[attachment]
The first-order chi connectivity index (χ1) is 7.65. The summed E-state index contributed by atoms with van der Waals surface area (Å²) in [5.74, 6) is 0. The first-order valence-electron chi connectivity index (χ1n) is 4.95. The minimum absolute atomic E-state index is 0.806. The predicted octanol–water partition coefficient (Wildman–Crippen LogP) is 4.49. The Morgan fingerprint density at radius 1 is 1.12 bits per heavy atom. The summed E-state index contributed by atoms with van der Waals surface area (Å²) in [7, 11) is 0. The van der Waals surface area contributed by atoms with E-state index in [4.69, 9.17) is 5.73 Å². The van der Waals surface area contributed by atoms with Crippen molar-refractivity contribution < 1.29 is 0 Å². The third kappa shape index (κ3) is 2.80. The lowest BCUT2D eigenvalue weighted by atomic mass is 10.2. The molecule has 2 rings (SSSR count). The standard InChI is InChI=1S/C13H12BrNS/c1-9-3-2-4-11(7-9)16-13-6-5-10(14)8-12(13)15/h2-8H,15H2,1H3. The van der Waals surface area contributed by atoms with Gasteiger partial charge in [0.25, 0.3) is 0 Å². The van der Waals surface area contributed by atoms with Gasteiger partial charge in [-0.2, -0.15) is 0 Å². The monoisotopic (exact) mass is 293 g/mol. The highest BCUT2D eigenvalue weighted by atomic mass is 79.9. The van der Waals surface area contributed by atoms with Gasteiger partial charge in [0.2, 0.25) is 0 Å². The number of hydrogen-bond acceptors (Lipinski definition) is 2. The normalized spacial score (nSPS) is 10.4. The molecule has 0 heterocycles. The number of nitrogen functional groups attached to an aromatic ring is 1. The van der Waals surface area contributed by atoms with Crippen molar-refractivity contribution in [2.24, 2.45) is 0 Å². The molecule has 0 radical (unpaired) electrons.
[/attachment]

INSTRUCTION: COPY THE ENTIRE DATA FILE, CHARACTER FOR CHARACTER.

The first-order chi connectivity index (χ1) is 7.65. The summed E-state index contributed by atoms with van der Waals surface area (Å²) in [5.74, 6) is 0. The first-order valence-electron chi connectivity index (χ1n) is 4.95. The minimum absolute atomic E-state index is 0.806. The predicted octanol–water partition coefficient (Wildman–Crippen LogP) is 4.49. The Morgan fingerprint density at radius 1 is 1.12 bits per heavy atom. The summed E-state index contributed by atoms with van der Waals surface area (Å²) in [7, 11) is 0. The van der Waals surface area contributed by atoms with E-state index in [4.69, 9.17) is 5.73 Å². The van der Waals surface area contributed by atoms with Crippen molar-refractivity contribution < 1.29 is 0 Å². The third kappa shape index (κ3) is 2.80. The lowest BCUT2D eigenvalue weighted by atomic mass is 10.2. The molecule has 2 rings (SSSR count). The standard InChI is InChI=1S/C13H12BrNS/c1-9-3-2-4-11(7-9)16-13-6-5-10(14)8-12(13)15/h2-8H,15H2,1H3. The van der Waals surface area contributed by atoms with Gasteiger partial charge in [0.25, 0.3) is 0 Å². The van der Waals surface area contributed by atoms with Gasteiger partial charge in [-0.2, -0.15) is 0 Å². The monoisotopic (exact) mass is 293 g/mol. The highest BCUT2D eigenvalue weighted by atomic mass is 79.9. The van der Waals surface area contributed by atoms with Gasteiger partial charge in [0.2, 0.25) is 0 Å². The number of hydrogen-bond acceptors (Lipinski definition) is 2. The normalized spacial score (nSPS) is 10.4. The molecule has 0 heterocycles. The number of nitrogen functional groups attached to an aromatic ring is 1. The van der Waals surface area contributed by atoms with Crippen molar-refractivity contribution in [2.24, 2.45) is 0 Å². The molecule has 0 radical (unpaired) electrons.